Would you define the film as a chick flick or a dude flick or a mix of both?

He Said-It was neither.  A chick flick would have kept Dean attractive and charming throughout and a guy flick would have him, not Cindy, looking to bail.   

She Said- I would not define it as either.  However, if I had to go one way or the other, I would say chick flick.  I feel like a woman would be more moved and captured by this movie.  And I must admit that I did cry at the end…

How was the pacing of the film?

He Said- The interspersing of present with past didn’t hurt the flow, which is a plus and sign of skill on Cianfrance’s part . On the other hand, the movie was a bit slow in sections, most likely because there wasn’t much intrigue as to how Cindy really felt about Dean.  Building up their past relationship a bit more may have helped with that so at least her complete apathy towards him would feel heavier to the viewer.  At times, I found myself thinking, “just get to it already!”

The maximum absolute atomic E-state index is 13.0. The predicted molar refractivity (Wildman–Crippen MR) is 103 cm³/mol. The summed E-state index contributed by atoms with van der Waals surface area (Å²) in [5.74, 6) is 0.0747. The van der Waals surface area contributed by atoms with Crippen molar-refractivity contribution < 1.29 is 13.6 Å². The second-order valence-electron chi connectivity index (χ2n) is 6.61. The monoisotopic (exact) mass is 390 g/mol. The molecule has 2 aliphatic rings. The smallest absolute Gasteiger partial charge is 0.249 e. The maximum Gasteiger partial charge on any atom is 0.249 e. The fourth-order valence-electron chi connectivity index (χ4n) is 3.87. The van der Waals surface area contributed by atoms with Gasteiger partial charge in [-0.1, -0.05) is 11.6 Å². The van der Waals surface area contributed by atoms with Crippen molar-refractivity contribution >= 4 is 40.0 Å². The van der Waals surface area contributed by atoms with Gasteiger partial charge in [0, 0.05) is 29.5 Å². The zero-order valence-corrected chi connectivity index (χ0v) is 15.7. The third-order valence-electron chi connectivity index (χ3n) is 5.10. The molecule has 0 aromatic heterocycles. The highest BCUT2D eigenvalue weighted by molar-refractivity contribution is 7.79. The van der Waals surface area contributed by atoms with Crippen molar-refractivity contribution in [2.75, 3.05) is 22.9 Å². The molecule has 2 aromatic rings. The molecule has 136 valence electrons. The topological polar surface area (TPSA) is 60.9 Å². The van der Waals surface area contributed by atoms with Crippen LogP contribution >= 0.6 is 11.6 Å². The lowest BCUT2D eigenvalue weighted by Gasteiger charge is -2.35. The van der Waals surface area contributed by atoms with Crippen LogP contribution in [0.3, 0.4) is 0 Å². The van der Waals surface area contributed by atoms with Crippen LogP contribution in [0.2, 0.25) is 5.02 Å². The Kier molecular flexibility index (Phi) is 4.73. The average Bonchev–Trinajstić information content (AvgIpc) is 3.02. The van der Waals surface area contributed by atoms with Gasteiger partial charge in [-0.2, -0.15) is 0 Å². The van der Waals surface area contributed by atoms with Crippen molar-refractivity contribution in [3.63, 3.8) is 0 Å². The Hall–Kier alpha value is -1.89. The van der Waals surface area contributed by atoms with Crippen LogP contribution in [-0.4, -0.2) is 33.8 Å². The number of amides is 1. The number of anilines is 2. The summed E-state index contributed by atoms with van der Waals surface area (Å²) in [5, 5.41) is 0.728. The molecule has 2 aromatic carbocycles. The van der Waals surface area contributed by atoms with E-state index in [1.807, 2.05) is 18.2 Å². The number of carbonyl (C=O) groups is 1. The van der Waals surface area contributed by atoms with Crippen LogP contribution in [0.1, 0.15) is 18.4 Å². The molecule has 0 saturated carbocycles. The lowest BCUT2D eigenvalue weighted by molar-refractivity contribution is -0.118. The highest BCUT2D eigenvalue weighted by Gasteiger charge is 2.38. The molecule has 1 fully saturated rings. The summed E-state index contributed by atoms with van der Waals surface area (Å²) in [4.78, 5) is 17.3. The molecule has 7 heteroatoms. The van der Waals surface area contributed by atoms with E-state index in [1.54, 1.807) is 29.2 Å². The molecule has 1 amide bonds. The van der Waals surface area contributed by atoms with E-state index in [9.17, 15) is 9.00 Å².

She Said- The pacing was fine.  The use of flashbacks was effective in keeping the movie interesting.  I feel like if this movie had a chronological order to it, it would have moved too slowly for my taste.

Final Thoughts